Metalic copper effective against new E. coli strains
3 June 2011
As the World Health Organisation suggests that the E. coli
strain found in the outbreak in Germany (O104:H4) has never been seen
before, a study by the University of Southampton has found a role for
copper in preventing the spread of similar infections.
Bill Keevil, Head of the Microbiology Group and Director of the
Environmental Healthcare Unit at the University of Southampton,
explains: "A study looking at copper's efficacy against new strains of
E. coli has just been completed. Although it did not specifically look
at O104, all the strains investigated have died rapidly on copper."
Professor Keevil will present the findings at the forthcoming WHO
International Conference on Prevention and Infection Control in
Geneva on 30 June.
On a dry copper surface, the study shows 10 million E. coli bacteria are eliminated within 10 minutes. On a wet copper surface, one could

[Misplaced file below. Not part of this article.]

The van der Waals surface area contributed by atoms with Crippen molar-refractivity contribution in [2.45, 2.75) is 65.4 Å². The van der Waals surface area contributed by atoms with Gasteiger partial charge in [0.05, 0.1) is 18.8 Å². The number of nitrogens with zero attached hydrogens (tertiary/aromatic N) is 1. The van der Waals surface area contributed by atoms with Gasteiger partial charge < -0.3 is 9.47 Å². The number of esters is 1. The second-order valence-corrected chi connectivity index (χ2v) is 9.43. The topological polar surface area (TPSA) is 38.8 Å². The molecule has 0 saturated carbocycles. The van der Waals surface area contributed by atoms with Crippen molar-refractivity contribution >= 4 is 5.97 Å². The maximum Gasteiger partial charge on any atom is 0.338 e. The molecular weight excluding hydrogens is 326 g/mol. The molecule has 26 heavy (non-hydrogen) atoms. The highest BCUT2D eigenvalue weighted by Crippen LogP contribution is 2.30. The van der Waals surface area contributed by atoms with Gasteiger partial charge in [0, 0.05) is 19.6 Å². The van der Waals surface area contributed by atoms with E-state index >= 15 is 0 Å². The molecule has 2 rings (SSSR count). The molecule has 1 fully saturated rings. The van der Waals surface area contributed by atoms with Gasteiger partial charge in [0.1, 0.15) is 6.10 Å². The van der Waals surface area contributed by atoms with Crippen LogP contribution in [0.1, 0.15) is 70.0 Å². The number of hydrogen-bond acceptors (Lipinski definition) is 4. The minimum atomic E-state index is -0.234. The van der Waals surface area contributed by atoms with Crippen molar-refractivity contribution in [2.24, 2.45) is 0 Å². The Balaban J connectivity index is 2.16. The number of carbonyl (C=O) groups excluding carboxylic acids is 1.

expect a total kill within around 45 minutes. This antimicrobial
property is inherent to the metal, and shared with alloys such as
brass and bronze.
In the wake of this outbreak, hand washing
and careful food preparation have been highlighted as key concerns,
as has cross-contamination. Any raw food placed on a work surface
can contaminate other food, or have bacteria transferred onto it
from previous items resting there.
Deployed as a touch surface in
food preparation areas, copper will continuously kill any pathogens
that settle on it, reducing the risk of cross-contamination, and
helping to prevent the spread of infection.
Source: Southampton University.